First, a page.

During Sunday Mass this past weekend, my ten-year-old son leaned over to me during the Psalm and mused, “I wonder who it’s talking about?” I think it was during this verse:
“They cried to the LORD in their distress;
from their straits he rescued them,
He hushed the storm to a gentle breeze,
and the billows of the sea were stilled.”
It’s a remarkable question for getting at the “four senses” of Scripture.
My first answer was on the level of what the Tradition calls, “the literal sense.” When the Tradition talks about how we read Scripture, “literal” doesn’t mean, “without metaphor.” It means, “what did it mean to the human author at that time?” So I pointed earlier in the Psalm:
“They who sailed the sea in ships,
trading on the deep waters,
These saw the works of the LORD
and his wonders in the abyss.”
“Trading on the deep waters”: This is interesting. The people of the Bible are mostly land-bound. It is more their pagan neighbors, the Phoenicians, who “traded on the deep waters,” doing commerce throughout the Mediterranean.
But the people of the Bible were familiar with the Phoenician business, and sometimes used it as a metaphor for themselves.
This takes us to the first “spiritual” or “mystical” sense of the reading, what is called the “moral” or “tropological” sense. Here, “moral” doesn’t mean, “what rules are we breaking?” It means, “how do we live our own lives?”
My son’s question puts it better: whom is the Psalmist speaking about? Well, on one level, the Phoenician trader. But on a deeper level, he’s talking about “us”: us now, and even the us of then. The Phoenician trader is a symbol of the Israelite’s own life. Even if he doesn’t go on the waters, he sees in that ship an image of himself.
Our first Sunday reading works this way. The Lord asks Job:
“Who shut within doors the sea,
when it burst forth from the womb…
When I set limits for it
and fastened the bar of its door,
and said: Thus far shall you come but no farther,
and here shall your proud waves be stilled!”
Now, Job was not a sea-faring man. The sea only appears in this book in these big general kind of statements. But the sea is a potent symbol: first, of our own helplessness, as we feel threatened by the impending storm; then, of the power of God, who made those crashing waves, and has the power to get us through them.
Whom is the Psalmist talking about? Job. Me.
This is the “moral meaning.”
(But notice that this symbolic reading is rooted in the literal meaning. Unless you clearly see the image of the Phoenician trader, you have no symbol to apply to yourself.)
Who else is the Psalmist talking about? Obviously Jesus, who in this week’s reading was “asleep on the cushion” as “a violent squall came up and waves were breaking over the boat” – not on the “deep waters” of the Mediterranean, but on the See of Galilee, not with “traders” but with fisherman, but still the same idea. That’s how metaphors work – different situations can still be basically the same.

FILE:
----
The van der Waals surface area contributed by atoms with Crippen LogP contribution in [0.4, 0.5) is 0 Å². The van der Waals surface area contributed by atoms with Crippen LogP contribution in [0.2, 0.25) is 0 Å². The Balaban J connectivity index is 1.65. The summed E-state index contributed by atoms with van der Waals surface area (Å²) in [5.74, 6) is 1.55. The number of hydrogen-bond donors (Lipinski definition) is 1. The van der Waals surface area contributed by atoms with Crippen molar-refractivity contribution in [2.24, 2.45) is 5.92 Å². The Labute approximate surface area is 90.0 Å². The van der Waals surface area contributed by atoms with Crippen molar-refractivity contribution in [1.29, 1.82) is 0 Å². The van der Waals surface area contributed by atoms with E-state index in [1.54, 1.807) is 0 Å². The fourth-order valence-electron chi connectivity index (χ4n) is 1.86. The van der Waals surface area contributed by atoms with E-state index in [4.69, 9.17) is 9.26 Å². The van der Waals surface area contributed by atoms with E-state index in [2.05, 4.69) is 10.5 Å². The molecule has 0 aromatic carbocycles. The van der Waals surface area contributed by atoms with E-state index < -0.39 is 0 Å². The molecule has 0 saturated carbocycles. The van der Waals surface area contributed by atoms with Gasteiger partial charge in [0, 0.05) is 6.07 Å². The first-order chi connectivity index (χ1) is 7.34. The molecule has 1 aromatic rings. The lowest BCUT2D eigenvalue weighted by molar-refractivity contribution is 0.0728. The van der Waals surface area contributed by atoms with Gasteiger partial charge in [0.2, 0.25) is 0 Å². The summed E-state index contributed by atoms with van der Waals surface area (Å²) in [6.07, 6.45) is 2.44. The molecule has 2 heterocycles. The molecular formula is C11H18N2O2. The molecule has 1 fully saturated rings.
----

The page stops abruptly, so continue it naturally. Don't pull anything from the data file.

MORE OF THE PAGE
But this Gospel reading itself works on multiple levels. First we see the historical, “literal” meaning: Jesus with the disciples. Once we have that image, we can see the “moral” reading: this Gospel reading, too, is about me.
On the stormy sea of my life, I too say, “Teacher, do you not care that we are perishing?” and Jesus responds, “Why are you terrified? Do you not yet have faith?” and now and then I have the wisdom to say, “Who then is this whom even wind and sea obey,” who can actually bring me safe through the mess of my life?
But here we see, too, the “allegorical” or Christological meaning. Paul takes us deeper into this in our reading from Second Corinthians, where our image of the tossing sea leads us to the Cross.
“We have come to the conviction that one died for all; therefore, all have died.” The boat can be an image of fallen humanity. Christ has entered in with us, experienced the very depths of our stormy sea – even unto death – and so we are no longer alone on that sea, no longer alone in the terror of this valley of tears.
This changes everything. Now those who live in this life – and face death – “no longer live for themselves but for him who for their sake died and was raised.” Now we are “a new creation.” Because now we are out on the sea with Jesus.
Whom is the Psalmist talking about? Jesus, who calms the storms by becoming flesh, even unto death.
Finally, a brief word on the “anagogical” or eschatological sense. Whom is the Psalmist talking about? Whom is the Gospel talking about? It is also about heaven, where finally the winds will cease and we will know the perfect calm of the infinitely powerful God.
How could you use the four senses of Scripture – literal/historical, “moral”/practical, Christological, and eschatological – in your own prayer life? How could it help you understand your own stormy seas?